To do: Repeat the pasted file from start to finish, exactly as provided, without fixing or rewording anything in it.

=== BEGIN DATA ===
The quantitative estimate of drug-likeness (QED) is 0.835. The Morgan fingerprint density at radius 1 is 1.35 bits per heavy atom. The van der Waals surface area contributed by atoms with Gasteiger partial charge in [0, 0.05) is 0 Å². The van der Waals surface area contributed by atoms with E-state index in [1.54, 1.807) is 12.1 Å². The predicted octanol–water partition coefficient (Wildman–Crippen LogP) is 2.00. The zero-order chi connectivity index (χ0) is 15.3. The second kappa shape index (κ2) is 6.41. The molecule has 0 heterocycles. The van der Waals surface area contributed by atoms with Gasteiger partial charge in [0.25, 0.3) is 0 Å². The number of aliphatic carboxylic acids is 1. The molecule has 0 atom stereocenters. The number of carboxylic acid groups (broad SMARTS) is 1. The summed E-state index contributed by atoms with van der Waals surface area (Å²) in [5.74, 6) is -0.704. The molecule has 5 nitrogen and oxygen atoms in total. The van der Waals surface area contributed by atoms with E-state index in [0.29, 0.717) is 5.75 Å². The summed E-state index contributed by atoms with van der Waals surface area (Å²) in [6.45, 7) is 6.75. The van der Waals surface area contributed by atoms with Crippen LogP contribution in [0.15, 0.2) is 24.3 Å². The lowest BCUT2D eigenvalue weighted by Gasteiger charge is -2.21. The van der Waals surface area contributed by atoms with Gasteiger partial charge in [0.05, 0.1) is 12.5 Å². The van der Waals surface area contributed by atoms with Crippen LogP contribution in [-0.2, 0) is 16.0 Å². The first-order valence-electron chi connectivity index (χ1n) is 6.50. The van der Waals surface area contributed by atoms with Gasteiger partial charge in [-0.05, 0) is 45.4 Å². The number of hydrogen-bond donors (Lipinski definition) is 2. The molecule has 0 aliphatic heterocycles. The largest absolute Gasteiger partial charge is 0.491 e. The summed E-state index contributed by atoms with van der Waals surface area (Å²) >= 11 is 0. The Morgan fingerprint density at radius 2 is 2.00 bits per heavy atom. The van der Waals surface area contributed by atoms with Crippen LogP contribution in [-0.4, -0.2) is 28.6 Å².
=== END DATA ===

The quantitative estimate of drug-likeness (QED) is 0.835. The Morgan fingerprint density at radius 1 is 1.35 bits per heavy atom. The van der Waals surface area contributed by atoms with Gasteiger partial charge in [0, 0.05) is 0 Å². The van der Waals surface area contributed by atoms with E-state index in [1.54, 1.807) is 12.1 Å². The predicted octanol–water partition coefficient (Wildman–Crippen LogP) is 2.00. The zero-order chi connectivity index (χ0) is 15.3. The second kappa shape index (κ2) is 6.41. The molecule has 0 heterocycles. The van der Waals surface area contributed by atoms with Gasteiger partial charge in [0.25, 0.3) is 0 Å². The number of aliphatic carboxylic acids is 1. The molecule has 0 atom stereocenters. The number of carboxylic acid groups (broad SMARTS) is 1. The summed E-state index contributed by atoms with van der Waals surface area (Å²) in [5.74, 6) is -0.704. The molecule has 5 nitrogen and oxygen atoms in total. The van der Waals surface area contributed by atoms with E-state index in [0.29, 0.717) is 5.75 Å². The summed E-state index contributed by atoms with van der Waals surface area (Å²) in [6.45, 7) is 6.75. The van der Waals surface area contributed by atoms with Crippen LogP contribution in [0.15, 0.2) is 24.3 Å². The lowest BCUT2D eigenvalue weighted by Gasteiger charge is -2.21. The van der Waals surface area contributed by atoms with Gasteiger partial charge in [0.05, 0.1) is 12.5 Å². The van der Waals surface area contributed by atoms with Crippen LogP contribution in [-0.2, 0) is 16.0 Å². The first-order valence-electron chi connectivity index (χ1n) is 6.50. The van der Waals surface area contributed by atoms with Gasteiger partial charge in [-0.05, 0) is 45.4 Å². The number of hydrogen-bond donors (Lipinski definition) is 2. The molecule has 0 aliphatic heterocycles. The largest absolute Gasteiger partial charge is 0.491 e. The summed E-state index contributed by atoms with van der Waals surface area (Å²) >= 11 is 0. The Morgan fingerprint density at radius 2 is 2.00 bits per heavy atom. The van der Waals surface area contributed by atoms with Crippen LogP contribution in [-0.4, -0.2) is 28.6 Å².